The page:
Five:  No need for personal attacks - on me or the candidates/ subject of the topic.  Yes, politics can be very emotional and some of these are hot button issues.  But that does not give you leave to attack me personally, or attack the candidates.  Yes, Donald Trump's hair is crazy and his skin color looks like it was created in a bottle.  But those kinds of observations are not really appropriate responses to arguments on policy. (Just take a page from Donald's campaign for this one.)  Caveat - from time to time, I may post an article or photo that specifically addresses someone's look or state of dress or hairstyle, etc.  In those instances, discussion of the subject of the photo/ article/etc. is appropriate and encouraged.  Unless it's a discussion of how I'm dressed.  And then you have to be nice.

Six:  Don't tell me I'm wrong.  Seriously, see number 1.  You are my friend in spite of any differing personal, religious or political views we might have.  That does not mean that we will agree on everything.  In fact, I'm telling you right now, we won't agree on everything.  We can still debate issues and topics.  But please do not expect to gain any ground by telling me I'm wrong.  Even if I am factually wrong, (which I highly doubt would actually happen), you're not allowed to tell me that.  But by all means, expect me to tell you when  you are being a raving idiot.

Seven:  FACT CHECK.  This is a big one, folks.  If you want to debate me on something, please make sure to do  your research.  I will try and do the same.  In any situation where I haven't had the time to research a point fully, I will let you know.  Please do not come to my page expecting to get into a debate with me about something and not fact check.  (See most recent Republican debate for examples on how to make claims without fact checking, and don't do it.)

Eight: Don't expect miracles.  If you plan to engage me in a debate and make me change my mind, just turn away right now.  I can tell you with almost 100% certainty (see what I did there?) that I will not change my mind, just as you will not change yours.  Please feel free to explain to me why you believe your position is correct or superior.  Cite examples, give me research and facts, tell me why you have the better position.  I may concede a point, I may agree with you in part while disagreeing with you on other parts.  But at the end of the day, you are probably not going to change my mind.  And without a doubt, you will not get me to change my political affiliation.  Similarly, I won't try to get you to come over to the Dark Side.

  During the last presidential election, I basically ignored most of my friends' political posts.  I never blocked or unfriended anyone, despite some of my friends having very outspoken views on certain topics or candidates.  This election is shaping up to be a bit more interesting and certainly has people talking with several potentially volatile issues.  I've decided that if I can't "beat" them by ignoring it, I'll join them - but on my terms.  Oh, and one final thought.  If you post something and I choose not to respond, don't automatically assume that you "won" anything, and don't assume that you were right.  It could just be that I turned away from Facebook to live my life (get dinner for kids, put them to bed, go get my nails done, get a massage, read a book.... basically, live life.)  If I feel that it is important enough to comment on at a later time, when I'm back in the social media world, I will.  Then again, I may just feel like I've exhausted my own dialog on the topic and I'm done.  Like I said, don't assume anything by it.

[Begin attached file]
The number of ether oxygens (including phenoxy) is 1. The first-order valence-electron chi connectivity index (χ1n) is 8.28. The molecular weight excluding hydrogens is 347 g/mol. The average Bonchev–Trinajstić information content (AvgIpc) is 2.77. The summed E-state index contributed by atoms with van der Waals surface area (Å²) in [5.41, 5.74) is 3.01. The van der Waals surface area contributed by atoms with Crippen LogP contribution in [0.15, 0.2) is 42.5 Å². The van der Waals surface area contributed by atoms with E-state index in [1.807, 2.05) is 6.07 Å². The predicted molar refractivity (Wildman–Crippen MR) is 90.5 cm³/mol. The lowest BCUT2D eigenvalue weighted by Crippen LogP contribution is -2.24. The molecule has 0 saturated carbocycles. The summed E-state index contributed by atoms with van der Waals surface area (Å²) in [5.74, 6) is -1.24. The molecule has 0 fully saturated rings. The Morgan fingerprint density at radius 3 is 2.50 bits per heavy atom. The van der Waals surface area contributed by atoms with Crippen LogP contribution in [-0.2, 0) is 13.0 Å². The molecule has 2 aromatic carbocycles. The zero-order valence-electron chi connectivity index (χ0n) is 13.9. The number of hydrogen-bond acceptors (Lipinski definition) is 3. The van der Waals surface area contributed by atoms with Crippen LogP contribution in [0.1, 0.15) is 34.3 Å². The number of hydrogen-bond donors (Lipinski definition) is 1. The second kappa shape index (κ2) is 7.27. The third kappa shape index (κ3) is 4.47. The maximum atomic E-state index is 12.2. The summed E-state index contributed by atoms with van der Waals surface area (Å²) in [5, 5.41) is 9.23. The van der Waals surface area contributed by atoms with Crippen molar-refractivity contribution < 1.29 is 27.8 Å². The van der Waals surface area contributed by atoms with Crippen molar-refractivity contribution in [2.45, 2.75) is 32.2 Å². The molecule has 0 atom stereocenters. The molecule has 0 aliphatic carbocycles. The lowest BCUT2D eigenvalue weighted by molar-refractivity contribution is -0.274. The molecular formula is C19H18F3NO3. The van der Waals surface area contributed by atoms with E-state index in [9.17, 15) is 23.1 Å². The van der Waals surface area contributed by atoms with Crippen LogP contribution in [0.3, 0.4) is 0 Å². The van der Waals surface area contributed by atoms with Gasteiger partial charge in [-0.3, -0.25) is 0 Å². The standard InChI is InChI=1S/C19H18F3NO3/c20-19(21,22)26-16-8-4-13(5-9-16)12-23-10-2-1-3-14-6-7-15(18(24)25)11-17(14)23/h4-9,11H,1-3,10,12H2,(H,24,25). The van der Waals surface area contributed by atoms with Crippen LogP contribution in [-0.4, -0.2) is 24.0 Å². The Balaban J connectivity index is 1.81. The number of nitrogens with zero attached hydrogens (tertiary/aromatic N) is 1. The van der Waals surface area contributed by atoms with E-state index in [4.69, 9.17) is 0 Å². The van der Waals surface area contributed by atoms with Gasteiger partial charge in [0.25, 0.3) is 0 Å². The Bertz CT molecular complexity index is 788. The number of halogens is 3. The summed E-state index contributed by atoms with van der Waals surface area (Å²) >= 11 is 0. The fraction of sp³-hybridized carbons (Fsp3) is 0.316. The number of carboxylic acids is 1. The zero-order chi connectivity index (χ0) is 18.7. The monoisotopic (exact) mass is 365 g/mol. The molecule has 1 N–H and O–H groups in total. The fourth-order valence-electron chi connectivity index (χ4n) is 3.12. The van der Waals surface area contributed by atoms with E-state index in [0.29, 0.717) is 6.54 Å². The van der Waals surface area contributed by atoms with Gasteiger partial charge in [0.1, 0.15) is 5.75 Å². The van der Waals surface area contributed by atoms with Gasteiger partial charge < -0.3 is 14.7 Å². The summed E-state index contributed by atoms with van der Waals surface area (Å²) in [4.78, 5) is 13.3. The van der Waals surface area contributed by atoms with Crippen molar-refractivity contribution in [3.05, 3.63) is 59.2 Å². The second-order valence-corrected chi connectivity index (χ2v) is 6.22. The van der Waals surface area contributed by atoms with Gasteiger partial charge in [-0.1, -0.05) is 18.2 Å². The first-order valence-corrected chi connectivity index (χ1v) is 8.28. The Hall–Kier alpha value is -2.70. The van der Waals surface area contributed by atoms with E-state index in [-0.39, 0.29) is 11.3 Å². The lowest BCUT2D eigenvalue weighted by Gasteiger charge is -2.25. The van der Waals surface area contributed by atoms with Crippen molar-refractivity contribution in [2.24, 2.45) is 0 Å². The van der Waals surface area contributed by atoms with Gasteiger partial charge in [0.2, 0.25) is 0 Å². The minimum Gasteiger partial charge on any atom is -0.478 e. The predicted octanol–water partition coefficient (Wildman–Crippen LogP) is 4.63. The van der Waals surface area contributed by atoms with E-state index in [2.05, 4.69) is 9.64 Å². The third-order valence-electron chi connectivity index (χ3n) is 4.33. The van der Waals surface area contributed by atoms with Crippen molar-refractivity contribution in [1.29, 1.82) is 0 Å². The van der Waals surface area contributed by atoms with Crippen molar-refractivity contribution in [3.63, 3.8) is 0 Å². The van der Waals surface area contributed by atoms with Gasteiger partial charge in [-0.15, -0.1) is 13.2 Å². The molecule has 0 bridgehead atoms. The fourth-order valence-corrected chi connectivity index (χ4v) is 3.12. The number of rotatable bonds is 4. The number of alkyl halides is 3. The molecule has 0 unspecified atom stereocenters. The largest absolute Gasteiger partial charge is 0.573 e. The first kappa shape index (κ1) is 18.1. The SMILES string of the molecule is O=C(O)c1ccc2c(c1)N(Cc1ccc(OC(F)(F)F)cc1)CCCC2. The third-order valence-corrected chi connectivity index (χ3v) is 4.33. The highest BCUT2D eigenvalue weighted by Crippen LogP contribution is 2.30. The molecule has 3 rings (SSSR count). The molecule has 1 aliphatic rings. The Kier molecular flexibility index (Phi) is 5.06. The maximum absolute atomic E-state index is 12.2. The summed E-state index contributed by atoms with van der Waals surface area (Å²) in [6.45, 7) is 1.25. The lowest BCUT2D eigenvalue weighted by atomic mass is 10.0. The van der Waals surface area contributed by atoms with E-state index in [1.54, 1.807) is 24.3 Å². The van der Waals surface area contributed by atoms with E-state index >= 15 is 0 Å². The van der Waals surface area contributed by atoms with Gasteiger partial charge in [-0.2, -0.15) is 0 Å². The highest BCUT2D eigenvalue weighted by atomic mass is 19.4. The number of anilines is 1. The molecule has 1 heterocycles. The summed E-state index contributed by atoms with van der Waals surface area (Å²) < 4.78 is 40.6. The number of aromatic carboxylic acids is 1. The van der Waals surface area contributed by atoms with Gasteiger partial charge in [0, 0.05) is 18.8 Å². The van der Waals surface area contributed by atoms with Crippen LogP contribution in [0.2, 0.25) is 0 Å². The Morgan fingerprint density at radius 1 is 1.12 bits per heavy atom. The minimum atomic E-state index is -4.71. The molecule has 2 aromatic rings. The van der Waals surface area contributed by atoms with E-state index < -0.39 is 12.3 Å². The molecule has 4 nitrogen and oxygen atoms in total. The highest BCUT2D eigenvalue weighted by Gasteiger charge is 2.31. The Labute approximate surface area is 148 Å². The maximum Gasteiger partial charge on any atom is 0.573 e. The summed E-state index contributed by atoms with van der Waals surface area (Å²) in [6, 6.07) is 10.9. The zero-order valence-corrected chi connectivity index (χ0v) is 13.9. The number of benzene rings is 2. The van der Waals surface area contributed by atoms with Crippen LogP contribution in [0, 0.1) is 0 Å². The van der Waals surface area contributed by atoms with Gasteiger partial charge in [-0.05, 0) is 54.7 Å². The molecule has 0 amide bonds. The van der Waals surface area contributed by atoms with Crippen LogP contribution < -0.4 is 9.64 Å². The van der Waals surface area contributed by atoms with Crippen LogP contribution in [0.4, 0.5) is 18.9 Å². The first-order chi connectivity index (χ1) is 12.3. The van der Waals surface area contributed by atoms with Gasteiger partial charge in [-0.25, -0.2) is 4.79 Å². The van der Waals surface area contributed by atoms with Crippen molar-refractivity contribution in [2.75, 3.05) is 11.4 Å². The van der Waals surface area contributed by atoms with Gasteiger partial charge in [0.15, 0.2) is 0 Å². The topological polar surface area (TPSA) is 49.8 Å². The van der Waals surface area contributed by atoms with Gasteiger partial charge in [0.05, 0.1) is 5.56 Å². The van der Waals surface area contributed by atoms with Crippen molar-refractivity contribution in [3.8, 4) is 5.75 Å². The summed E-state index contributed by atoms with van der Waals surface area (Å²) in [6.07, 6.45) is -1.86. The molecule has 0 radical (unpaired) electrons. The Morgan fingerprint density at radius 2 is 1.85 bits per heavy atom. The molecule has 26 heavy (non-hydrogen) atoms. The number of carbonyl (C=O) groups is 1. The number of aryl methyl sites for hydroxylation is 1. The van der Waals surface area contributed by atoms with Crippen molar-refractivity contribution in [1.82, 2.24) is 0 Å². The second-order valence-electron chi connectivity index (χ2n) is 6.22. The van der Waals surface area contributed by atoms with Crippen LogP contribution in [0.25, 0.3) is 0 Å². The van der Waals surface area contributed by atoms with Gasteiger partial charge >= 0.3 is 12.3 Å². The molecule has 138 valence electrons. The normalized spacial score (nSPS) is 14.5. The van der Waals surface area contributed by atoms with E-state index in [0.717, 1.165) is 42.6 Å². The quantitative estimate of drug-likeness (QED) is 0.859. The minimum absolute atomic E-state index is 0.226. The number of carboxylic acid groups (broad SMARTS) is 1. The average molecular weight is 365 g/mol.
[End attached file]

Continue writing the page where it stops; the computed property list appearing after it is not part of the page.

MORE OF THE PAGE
Happy debating!

Tuesday, July 21, 2015

Conversations with my 4 year old - Swim Lessons

Last summer, K took a few lessons with the same instructor that B had, a former preschool helper who was also a swimmer/ lifeguard.  B took lessons for 2 or 3 summers from her, spending most of the first few lessons screaming and negotiating, but eventually getting the hang of things.  K was no different last summer with the screaming and negotiating.

When Nana and Papa moved to town last year, one of the first orders of business was to design and install a pool.  Despite having had a few lessons, K had no interest in swimming, but would rather hang out in the shallow end, playing with toys.  Earlier this year, K's cousin A learned to swim through what can probably be called a "crash course" in water safety.  We checked into putting K into lessons, but the teacher did not have any availability at the time.

Over the last few months, we have had quite a few Sunday afternoons playing in Nana and Papa's pool, with everyone going down the slide and diving or jumping in from the top of the hot tub, except for K.  (She did go down the slide with me once or twice, but that's about it.)  And she seemed content to keep it that way.  No amount of teasing could get her into deeper water.

Until yesterday.

When we checked with A's instructor about lessons, she was booked for a few months.  That was a few months ago.  Nana signed up for lessons for K and yesterday was lesson number 1.  This instructor has an interesting style - no parents (or big sister) are allowed out by the pool, so that the child can focus and not want to cling.  The instructor allows the child to scream for "Mommy!" as much as she/he wants to, as long as the child keeps working on whatever she has them working on.  So I stayed away.  But I had a spy.